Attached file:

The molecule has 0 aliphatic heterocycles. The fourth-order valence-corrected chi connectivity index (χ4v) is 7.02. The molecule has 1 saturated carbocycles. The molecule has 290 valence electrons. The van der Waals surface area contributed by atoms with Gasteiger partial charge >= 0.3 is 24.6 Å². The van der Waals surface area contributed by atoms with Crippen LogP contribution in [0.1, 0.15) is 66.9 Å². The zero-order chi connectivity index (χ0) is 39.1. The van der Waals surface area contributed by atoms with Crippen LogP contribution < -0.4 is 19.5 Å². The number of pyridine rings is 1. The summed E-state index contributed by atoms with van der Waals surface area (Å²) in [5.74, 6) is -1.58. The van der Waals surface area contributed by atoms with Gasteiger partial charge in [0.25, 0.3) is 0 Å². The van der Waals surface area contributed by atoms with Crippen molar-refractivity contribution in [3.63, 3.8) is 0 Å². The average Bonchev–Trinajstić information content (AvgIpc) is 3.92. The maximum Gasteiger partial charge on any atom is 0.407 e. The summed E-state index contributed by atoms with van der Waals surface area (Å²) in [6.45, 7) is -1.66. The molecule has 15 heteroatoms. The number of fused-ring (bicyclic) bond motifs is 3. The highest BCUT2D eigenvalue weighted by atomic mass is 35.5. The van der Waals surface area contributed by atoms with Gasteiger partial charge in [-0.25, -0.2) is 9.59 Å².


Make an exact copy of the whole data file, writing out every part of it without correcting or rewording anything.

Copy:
The molecule has 0 aliphatic heterocycles. The fourth-order valence-corrected chi connectivity index (χ4v) is 7.02. The molecule has 1 saturated carbocycles. The molecule has 290 valence electrons. The van der Waals surface area contributed by atoms with Gasteiger partial charge >= 0.3 is 24.6 Å². The van der Waals surface area contributed by atoms with Crippen LogP contribution in [0.1, 0.15) is 66.9 Å². The zero-order chi connectivity index (χ0) is 39.1. The van der Waals surface area contributed by atoms with Crippen LogP contribution < -0.4 is 19.5 Å². The number of pyridine rings is 1. The summed E-state index contributed by atoms with van der Waals surface area (Å²) in [5.74, 6) is -1.58. The van der Waals surface area contributed by atoms with Gasteiger partial charge in [0.25, 0.3) is 0 Å². The van der Waals surface area contributed by atoms with Crippen molar-refractivity contribution in [3.63, 3.8) is 0 Å². The average Bonchev–Trinajstić information content (AvgIpc) is 3.92. The maximum Gasteiger partial charge on any atom is 0.407 e. The summed E-state index contributed by atoms with van der Waals surface area (Å²) in [6.45, 7) is -1.66. The molecule has 15 heteroatoms. The number of fused-ring (bicyclic) bond motifs is 3. The highest BCUT2D eigenvalue weighted by atomic mass is 35.5. The van der Waals surface area contributed by atoms with Gasteiger partial charge in [-0.25, -0.2) is 9.59 Å².